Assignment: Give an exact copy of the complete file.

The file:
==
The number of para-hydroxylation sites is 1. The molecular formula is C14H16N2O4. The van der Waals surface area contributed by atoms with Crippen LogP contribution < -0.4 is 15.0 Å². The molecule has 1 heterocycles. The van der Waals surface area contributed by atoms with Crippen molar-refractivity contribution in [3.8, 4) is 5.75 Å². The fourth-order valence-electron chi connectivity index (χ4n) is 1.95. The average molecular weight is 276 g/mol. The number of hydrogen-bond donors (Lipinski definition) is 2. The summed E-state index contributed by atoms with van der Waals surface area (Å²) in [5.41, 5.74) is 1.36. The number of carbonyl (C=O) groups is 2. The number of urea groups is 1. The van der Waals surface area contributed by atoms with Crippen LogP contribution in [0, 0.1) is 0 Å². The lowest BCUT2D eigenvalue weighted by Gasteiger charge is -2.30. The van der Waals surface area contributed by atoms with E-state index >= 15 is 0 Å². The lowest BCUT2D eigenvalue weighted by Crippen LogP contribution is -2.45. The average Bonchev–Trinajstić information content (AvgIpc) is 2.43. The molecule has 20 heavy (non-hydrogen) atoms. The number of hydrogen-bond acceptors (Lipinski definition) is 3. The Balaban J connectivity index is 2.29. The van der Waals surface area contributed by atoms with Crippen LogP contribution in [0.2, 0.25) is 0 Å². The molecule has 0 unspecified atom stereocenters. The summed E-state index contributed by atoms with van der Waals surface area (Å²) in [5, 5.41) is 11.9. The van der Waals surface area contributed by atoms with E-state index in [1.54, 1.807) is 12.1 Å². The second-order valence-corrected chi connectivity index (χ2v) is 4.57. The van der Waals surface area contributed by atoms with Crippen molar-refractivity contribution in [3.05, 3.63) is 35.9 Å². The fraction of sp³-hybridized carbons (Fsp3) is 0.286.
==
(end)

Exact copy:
The number of para-hydroxylation sites is 1. The molecular formula is C14H16N2O4. The van der Waals surface area contributed by atoms with Crippen LogP contribution < -0.4 is 15.0 Å². The molecule has 1 heterocycles. The van der Waals surface area contributed by atoms with Crippen molar-refractivity contribution in [3.8, 4) is 5.75 Å². The fourth-order valence-electron chi connectivity index (χ4n) is 1.95. The average molecular weight is 276 g/mol. The number of hydrogen-bond donors (Lipinski definition) is 2. The summed E-state index contributed by atoms with van der Waals surface area (Å²) in [5.41, 5.74) is 1.36. The number of carbonyl (C=O) groups is 2. The number of urea groups is 1. The van der Waals surface area contributed by atoms with Crippen LogP contribution in [0, 0.1) is 0 Å². The lowest BCUT2D eigenvalue weighted by Gasteiger charge is -2.30. The van der Waals surface area contributed by atoms with E-state index >= 15 is 0 Å². The lowest BCUT2D eigenvalue weighted by Crippen LogP contribution is -2.45. The average Bonchev–Trinajstić information content (AvgIpc) is 2.43. The molecule has 20 heavy (non-hydrogen) atoms. The number of hydrogen-bond acceptors (Lipinski definition) is 3. The Balaban J connectivity index is 2.29. The van der Waals surface area contributed by atoms with Crippen LogP contribution in [0.2, 0.25) is 0 Å². The molecule has 0 unspecified atom stereocenters. The summed E-state index contributed by atoms with van der Waals surface area (Å²) in [5, 5.41) is 11.9. The van der Waals surface area contributed by atoms with E-state index in [1.54, 1.807) is 12.1 Å². The second-order valence-corrected chi connectivity index (χ2v) is 4.57. The van der Waals surface area contributed by atoms with Crippen molar-refractivity contribution in [3.05, 3.63) is 35.9 Å². The fraction of sp³-hybridized carbons (Fsp3) is 0.286.